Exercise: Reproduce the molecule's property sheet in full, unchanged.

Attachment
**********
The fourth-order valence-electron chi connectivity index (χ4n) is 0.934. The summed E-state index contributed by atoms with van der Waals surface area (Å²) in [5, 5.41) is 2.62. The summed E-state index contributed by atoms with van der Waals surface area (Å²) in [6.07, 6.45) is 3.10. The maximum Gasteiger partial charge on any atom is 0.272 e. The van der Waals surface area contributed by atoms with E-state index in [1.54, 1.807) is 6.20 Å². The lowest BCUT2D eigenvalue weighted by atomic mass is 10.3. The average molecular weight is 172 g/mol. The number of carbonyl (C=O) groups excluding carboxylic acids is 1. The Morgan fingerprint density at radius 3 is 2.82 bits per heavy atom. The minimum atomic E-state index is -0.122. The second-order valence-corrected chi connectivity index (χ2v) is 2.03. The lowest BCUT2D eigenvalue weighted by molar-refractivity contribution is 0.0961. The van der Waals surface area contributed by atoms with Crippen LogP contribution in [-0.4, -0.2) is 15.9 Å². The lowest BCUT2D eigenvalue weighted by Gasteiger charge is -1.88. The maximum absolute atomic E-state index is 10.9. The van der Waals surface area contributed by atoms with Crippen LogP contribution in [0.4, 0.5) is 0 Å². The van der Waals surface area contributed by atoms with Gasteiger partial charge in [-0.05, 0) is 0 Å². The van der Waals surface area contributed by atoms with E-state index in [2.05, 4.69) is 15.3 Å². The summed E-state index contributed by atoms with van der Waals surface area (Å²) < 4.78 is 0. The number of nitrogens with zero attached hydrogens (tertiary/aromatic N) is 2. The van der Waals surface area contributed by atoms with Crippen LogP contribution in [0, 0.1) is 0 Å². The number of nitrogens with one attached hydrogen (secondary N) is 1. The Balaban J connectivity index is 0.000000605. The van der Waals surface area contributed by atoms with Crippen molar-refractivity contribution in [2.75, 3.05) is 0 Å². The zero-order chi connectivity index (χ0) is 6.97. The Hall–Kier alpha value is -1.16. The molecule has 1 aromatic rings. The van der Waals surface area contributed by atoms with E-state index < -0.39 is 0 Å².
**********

The fourth-order valence-electron chi connectivity index (χ4n) is 0.934. The summed E-state index contributed by atoms with van der Waals surface area (Å²) in [5, 5.41) is 2.62. The summed E-state index contributed by atoms with van der Waals surface area (Å²) in [6.07, 6.45) is 3.10. The maximum Gasteiger partial charge on any atom is 0.272 e. The van der Waals surface area contributed by atoms with E-state index in [1.54, 1.807) is 6.20 Å². The lowest BCUT2D eigenvalue weighted by atomic mass is 10.3. The average molecular weight is 172 g/mol. The number of carbonyl (C=O) groups excluding carboxylic acids is 1. The Morgan fingerprint density at radius 3 is 2.82 bits per heavy atom. The minimum atomic E-state index is -0.122. The second-order valence-corrected chi connectivity index (χ2v) is 2.03. The lowest BCUT2D eigenvalue weighted by molar-refractivity contribution is 0.0961. The van der Waals surface area contributed by atoms with Crippen LogP contribution in [-0.4, -0.2) is 15.9 Å². The lowest BCUT2D eigenvalue weighted by Gasteiger charge is -1.88. The maximum absolute atomic E-state index is 10.9. The van der Waals surface area contributed by atoms with Crippen LogP contribution in [0.4, 0.5) is 0 Å². The van der Waals surface area contributed by atoms with Gasteiger partial charge in [-0.05, 0) is 0 Å². The van der Waals surface area contributed by atoms with E-state index in [2.05, 4.69) is 15.3 Å². The summed E-state index contributed by atoms with van der Waals surface area (Å²) < 4.78 is 0. The number of nitrogens with zero attached hydrogens (tertiary/aromatic N) is 2. The van der Waals surface area contributed by atoms with Crippen LogP contribution in [0, 0.1) is 0 Å². The number of nitrogens with one attached hydrogen (secondary N) is 1. The Balaban J connectivity index is 0.000000605. The van der Waals surface area contributed by atoms with Crippen molar-refractivity contribution in [2.75, 3.05) is 0 Å². The zero-order chi connectivity index (χ0) is 6.97. The Hall–Kier alpha value is -1.16. The molecule has 1 aromatic rings. The van der Waals surface area contributed by atoms with E-state index < -0.39 is 0 Å².